The Project

Children with congenital deficiencies and amputations of the lower limbs in Uganda typically do not have access to quality prosthetic limbs first, because of the use of imprecise, conventional, manual processes and second, because of the severe lack of professionally trained prosthetists in the country. In this context, the proposed project aims to integrate scientific and technological innovation in 3D printing technology with business and social enterprise models in order to make the process of producing prosthetics in Uganda more efficient and effective.

More specifically, the project team will endeavour to increase the accuracy of fit of prosthetics by semi-automating the process of production using an infrared laser scanner to scan and capture biometric data, customized software to manipulate and edit the data, and a 3D printer to produce a viable, lower-limb socket for use. We anticipate that this process will simplify the current conventional method of production by reducing the number of steps required to create prosthetic limbs as well as improving on the materials used in the production process. Part of the project also involves training current and new prosthetic technicians on the use of 3D printing technology. Taken together, these activities will allow more access to assistive devices for more children who need them through hospital services at CoRSU.

Development and Policy Context
Disability in Uganda

The International Monetary Fund (IMF) estimates the total population of people with disabilities in Uganda is 2.46 million.1 Estimates also indicate that there are 250,804 children aged 0-18 with various disabilities in Uganda. This disability group is largely comprised of children who have been victims of violence caused by civil unrest, instigated by the Lord's Resistance Army in the northern part of the country as well as those who have succumbed to bone diseases such as poliomyelitis (polio) or osteomyelitis (bone infection), requiring amputations.2 As such, this project will endeavour to provide customized services to this marginalized group of children who are currently being missed in the traditional health system.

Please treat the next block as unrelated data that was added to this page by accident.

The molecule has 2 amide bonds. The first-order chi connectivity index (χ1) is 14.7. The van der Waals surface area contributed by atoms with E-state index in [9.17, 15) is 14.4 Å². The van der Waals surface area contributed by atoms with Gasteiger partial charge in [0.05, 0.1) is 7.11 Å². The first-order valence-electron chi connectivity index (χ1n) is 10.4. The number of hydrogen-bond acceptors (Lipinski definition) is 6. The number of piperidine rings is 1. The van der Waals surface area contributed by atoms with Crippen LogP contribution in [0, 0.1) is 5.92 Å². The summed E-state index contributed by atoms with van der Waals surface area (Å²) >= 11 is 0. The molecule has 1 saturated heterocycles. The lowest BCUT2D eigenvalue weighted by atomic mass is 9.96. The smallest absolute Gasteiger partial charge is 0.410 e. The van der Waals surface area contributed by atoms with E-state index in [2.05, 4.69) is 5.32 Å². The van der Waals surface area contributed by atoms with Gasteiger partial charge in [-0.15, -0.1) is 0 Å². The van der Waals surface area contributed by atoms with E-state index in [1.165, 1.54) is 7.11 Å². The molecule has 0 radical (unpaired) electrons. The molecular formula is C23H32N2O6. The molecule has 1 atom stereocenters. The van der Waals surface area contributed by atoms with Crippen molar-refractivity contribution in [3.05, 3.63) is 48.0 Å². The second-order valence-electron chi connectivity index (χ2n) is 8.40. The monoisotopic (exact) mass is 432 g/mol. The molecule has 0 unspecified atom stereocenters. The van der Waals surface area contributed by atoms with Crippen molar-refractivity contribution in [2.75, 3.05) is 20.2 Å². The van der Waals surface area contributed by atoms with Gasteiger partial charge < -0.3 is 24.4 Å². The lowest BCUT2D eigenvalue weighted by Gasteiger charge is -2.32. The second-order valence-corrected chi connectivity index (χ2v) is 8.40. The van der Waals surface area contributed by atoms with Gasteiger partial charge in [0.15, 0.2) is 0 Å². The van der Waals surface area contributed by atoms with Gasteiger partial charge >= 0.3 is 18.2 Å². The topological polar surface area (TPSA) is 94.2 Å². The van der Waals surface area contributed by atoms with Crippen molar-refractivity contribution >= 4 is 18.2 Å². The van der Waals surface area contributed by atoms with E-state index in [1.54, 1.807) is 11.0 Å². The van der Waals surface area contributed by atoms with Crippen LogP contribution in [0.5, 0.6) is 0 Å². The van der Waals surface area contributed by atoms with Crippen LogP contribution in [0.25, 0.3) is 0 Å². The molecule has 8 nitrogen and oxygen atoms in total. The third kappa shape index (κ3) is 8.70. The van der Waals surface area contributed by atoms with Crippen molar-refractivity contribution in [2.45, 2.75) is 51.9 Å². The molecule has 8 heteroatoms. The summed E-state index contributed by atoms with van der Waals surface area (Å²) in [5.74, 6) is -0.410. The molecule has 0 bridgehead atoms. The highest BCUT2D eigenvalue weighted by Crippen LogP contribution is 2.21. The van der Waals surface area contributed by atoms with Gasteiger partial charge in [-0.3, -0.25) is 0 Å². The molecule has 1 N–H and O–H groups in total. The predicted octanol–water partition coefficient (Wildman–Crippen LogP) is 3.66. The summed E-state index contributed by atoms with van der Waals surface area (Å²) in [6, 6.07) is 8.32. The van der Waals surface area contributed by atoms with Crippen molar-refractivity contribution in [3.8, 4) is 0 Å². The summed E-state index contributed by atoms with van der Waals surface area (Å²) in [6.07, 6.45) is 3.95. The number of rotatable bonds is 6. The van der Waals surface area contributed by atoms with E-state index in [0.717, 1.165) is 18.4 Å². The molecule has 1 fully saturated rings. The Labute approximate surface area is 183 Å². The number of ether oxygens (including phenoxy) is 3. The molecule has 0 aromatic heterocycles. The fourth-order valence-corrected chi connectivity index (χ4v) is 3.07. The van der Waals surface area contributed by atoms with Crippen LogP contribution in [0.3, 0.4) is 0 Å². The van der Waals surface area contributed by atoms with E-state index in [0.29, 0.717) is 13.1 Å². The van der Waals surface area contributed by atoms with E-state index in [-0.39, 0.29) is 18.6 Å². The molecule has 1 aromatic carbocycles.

Government Policies, Priorities and Plans in Uganda

Uganda has demonstrated its commitment to the promotion and protection of the rights of people with disabilities through adoption and implementation of national and international policies and legal instruments that specifically concern these individuals. Most notable is the National Policy on Disability in Uganda which provides a framework for the enactment of rights of people with disabilities.3

Specifically concerning health, the Ugandan government has put in place the Uganda National Minimum Health Care Package (UNMHC) to ensure that people, including people with disabilities, receive essential, primary health care services. However, despite the development of such policies and programs, challenges still remain: the high cost of health services and assistive devices, negative attitudes toward people with disabilities and their families, inaccessible infrastructure and equipment designs, and long waiting times to receive services, particularly prosthetic devices.4

The major concerns of this project are in line with ministry policies around equal rights for people with disabilities, equal access to health care services for people with disabilities and lowering costs of health care services, such as the provision of assistive devices.

Prosthetics Production in Low/Middle-Income Countries Generally and in Uganda Specifically

In low and middle-income country contexts, access to well-fitted, functional, and affordable prosthetics is extremely limited. For children with disabilities in particular, the lack of available prosthetics makes it difficult - if not impossible - for them to play and learn thus dramatically reducing the quality of their lives. More recent studies have underscored that assistive technologies significantly impact the independence and participation in society by people with disabilities. That such impacts are not just felt by disabled individuals themselves is highlighted by the ways assistive technologies also reduce the need for formal support services and reduce the time and physical burden of caregivers.5 For these reasons, increasing the availability of well-fitting prosthetics for children in low and middle-income country contexts is of paramount importance.